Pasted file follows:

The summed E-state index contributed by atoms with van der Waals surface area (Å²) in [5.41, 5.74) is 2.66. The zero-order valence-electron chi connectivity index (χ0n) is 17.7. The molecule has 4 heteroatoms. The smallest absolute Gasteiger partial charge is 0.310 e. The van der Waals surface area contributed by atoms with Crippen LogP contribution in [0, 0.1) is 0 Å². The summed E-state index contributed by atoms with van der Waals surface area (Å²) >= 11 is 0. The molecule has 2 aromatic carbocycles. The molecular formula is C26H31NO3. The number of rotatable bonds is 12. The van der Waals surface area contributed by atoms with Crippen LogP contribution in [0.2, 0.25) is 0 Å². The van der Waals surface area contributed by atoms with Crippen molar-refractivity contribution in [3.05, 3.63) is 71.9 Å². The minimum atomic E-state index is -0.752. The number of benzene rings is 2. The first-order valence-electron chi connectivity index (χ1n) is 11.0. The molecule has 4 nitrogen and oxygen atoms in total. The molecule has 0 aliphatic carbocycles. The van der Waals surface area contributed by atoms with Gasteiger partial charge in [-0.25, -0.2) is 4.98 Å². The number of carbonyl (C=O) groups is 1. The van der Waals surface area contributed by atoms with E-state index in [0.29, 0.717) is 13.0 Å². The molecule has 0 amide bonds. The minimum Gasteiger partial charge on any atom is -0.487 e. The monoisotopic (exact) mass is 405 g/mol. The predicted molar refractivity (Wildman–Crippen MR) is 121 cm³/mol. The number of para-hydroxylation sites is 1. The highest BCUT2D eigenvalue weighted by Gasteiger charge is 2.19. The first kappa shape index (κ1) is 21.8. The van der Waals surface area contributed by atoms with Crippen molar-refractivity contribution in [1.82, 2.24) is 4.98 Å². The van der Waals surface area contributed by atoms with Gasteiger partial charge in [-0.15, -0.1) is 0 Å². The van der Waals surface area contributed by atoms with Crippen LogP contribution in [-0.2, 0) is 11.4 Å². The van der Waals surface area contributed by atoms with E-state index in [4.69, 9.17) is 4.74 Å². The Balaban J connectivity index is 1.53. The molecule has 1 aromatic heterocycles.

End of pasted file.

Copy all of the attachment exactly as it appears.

The summed E-state index contributed by atoms with van der Waals surface area (Å²) in [5.41, 5.74) is 2.66. The zero-order valence-electron chi connectivity index (χ0n) is 17.7. The molecule has 4 heteroatoms. The smallest absolute Gasteiger partial charge is 0.310 e. The van der Waals surface area contributed by atoms with Crippen LogP contribution in [0, 0.1) is 0 Å². The summed E-state index contributed by atoms with van der Waals surface area (Å²) >= 11 is 0. The molecule has 2 aromatic carbocycles. The molecular formula is C26H31NO3. The number of rotatable bonds is 12. The van der Waals surface area contributed by atoms with Crippen LogP contribution in [0.2, 0.25) is 0 Å². The van der Waals surface area contributed by atoms with Crippen molar-refractivity contribution in [3.05, 3.63) is 71.9 Å². The minimum atomic E-state index is -0.752. The number of benzene rings is 2. The first-order valence-electron chi connectivity index (χ1n) is 11.0. The molecule has 4 nitrogen and oxygen atoms in total. The molecule has 0 aliphatic carbocycles. The van der Waals surface area contributed by atoms with Gasteiger partial charge in [-0.25, -0.2) is 4.98 Å². The number of carbonyl (C=O) groups is 1. The van der Waals surface area contributed by atoms with E-state index in [0.29, 0.717) is 13.0 Å². The molecule has 0 amide bonds. The minimum Gasteiger partial charge on any atom is -0.487 e. The monoisotopic (exact) mass is 405 g/mol. The predicted molar refractivity (Wildman–Crippen MR) is 121 cm³/mol. The number of para-hydroxylation sites is 1. The highest BCUT2D eigenvalue weighted by Gasteiger charge is 2.19. The first kappa shape index (κ1) is 21.8. The van der Waals surface area contributed by atoms with Crippen molar-refractivity contribution in [1.82, 2.24) is 4.98 Å². The van der Waals surface area contributed by atoms with Gasteiger partial charge in [-0.15, -0.1) is 0 Å². The van der Waals surface area contributed by atoms with Crippen LogP contribution in [-0.2, 0) is 11.4 Å². The van der Waals surface area contributed by atoms with E-state index in [4.69, 9.17) is 4.74 Å². The Balaban J connectivity index is 1.53. The molecule has 1 aromatic heterocycles.